1. It was not supposed to be this way. Yes, I know that Farhan Zaidi has strictly avoided the “R” word and has always claimed that the goal is to be playing meaningful baseball as late into the season as possible. And revisionists scrambling to explain the Giants’ extraordinary season have said that Gabe Kapler, his coaches, and the Giants veterans always believed in this year’s team since they were back in Arizona in February. Still. The 2021 trade deadline was supposed to be about Zaidi and Scott Harris calmly and shrewdly flipping assets like Gausman, DeSclafani, Alex Wood, Donovan Solano–heck, maybe even Brandon Belt or Brandon Crawford–to build organizational depth for the future. Then, as the story went, the Giants could go on a big offseason spending spree and wait for all their prospects to be ready. Things were gonna be great around 2023-24.
  2. The Giants’ 2021 success has made things delightfully complicated for Zaidi/Harris. A funny thing happened on the way to 2023. The Giants, it turns out, are really good in 2021–so good, in fact, that it would be negligent not to push ahead for the big prize. Another parade down Market Street? It’s hard to believe we could even imagine that in a few months, and obviously, there’s a long way to go. But the Giants are among a handful of teams that can actually dare to dream about winning it all this year. So Plan A (trade assets/build for a brighter future) is clearly off the table now.
  3. Current team chemistry is a factor. One could argue that the Giants should do nothing at the deadline. After all, they’re in first place and looking forward to the return within a couple of weeks of important injured players–Crawford, Belt, Evan Longoria, Tommy La Stella, maybe even Reyes Moronta. Getting those guys back and figuring out how to juggle the roster (more on that in a minute) might be enough heavy lifting for now. Could the Giants get better in several spots? Sure. The apparent needs are for a right-handed-hitting outfielder, another starting pitcher, and a back-end bullpen guy with strikeout stuff–you know, the guy you’re happy to see in one of those awful extra-inning games with a runner placed on second with no outs. But when a team is having unlikely and inspiring success with its scrappy, team-first approach, it’s a little scary to think of, say, demoting Wade Jr. or Thairo Estrada or Steven Duggar or Jay Jackson to accommodate the Shiny New Guys.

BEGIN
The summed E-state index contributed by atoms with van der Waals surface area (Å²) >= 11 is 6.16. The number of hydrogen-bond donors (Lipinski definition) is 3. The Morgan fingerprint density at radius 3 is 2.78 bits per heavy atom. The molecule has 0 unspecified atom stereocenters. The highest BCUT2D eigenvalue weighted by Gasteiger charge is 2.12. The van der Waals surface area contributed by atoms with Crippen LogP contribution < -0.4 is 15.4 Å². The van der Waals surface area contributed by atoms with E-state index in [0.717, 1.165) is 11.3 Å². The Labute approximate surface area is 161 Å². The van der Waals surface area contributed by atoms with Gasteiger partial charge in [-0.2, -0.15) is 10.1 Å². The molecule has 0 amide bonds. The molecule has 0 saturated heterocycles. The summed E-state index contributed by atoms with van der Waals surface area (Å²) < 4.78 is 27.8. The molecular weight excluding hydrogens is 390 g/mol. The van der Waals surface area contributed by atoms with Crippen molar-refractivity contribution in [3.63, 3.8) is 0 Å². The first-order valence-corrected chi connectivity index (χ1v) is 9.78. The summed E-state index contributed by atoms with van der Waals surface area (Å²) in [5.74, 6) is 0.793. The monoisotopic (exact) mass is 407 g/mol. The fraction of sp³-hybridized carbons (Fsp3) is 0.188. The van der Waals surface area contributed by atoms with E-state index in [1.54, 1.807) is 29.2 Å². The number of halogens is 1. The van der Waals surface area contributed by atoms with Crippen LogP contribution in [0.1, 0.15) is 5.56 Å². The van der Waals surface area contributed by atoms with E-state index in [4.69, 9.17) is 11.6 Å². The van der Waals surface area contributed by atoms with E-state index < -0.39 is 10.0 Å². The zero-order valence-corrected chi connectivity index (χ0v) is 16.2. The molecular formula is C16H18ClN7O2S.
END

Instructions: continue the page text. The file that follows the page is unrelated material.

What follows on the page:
4. The future still matters. Yes, the present is astoundingly bright. But that doesn’t mean the plan to build for the future should be scrapped. Could the Giants package Joey Bart or Alex Canario or Heliot Ramos for one of the above-listed needs? Probably. Should they? Eh…maybe not. As Grant Brisbee noted earlier this week, making a big trade with a top prospect as the headliner of a package is a play you can only make once or a couple of times. Is now the time? Well–when you have a window, even an unexpected one, maybe you should go for it. On the other hand, you don’t want to be one and done, and the Giants’ 2022 rotation as of today consists of: Logan Webb. And next year’s infield consists of: Evan Longoria and presumably Wilmer Flores when they pick up his no-brainer 2022 option.


So Zaidi/Harris et al. must balance the present–We have a shot! But we like our team and don’t want to mess it up!–with the future: We have a ton of expiring contracts and will have to do a lot of offseason building, and the ability to trade prospects then may be very important.  It’s kind of a first-world problem to have, but it is complicated, and the clock is ticking. What will they do? Well, Zaidi’s past history may be instructive. Here are two key moments to consider.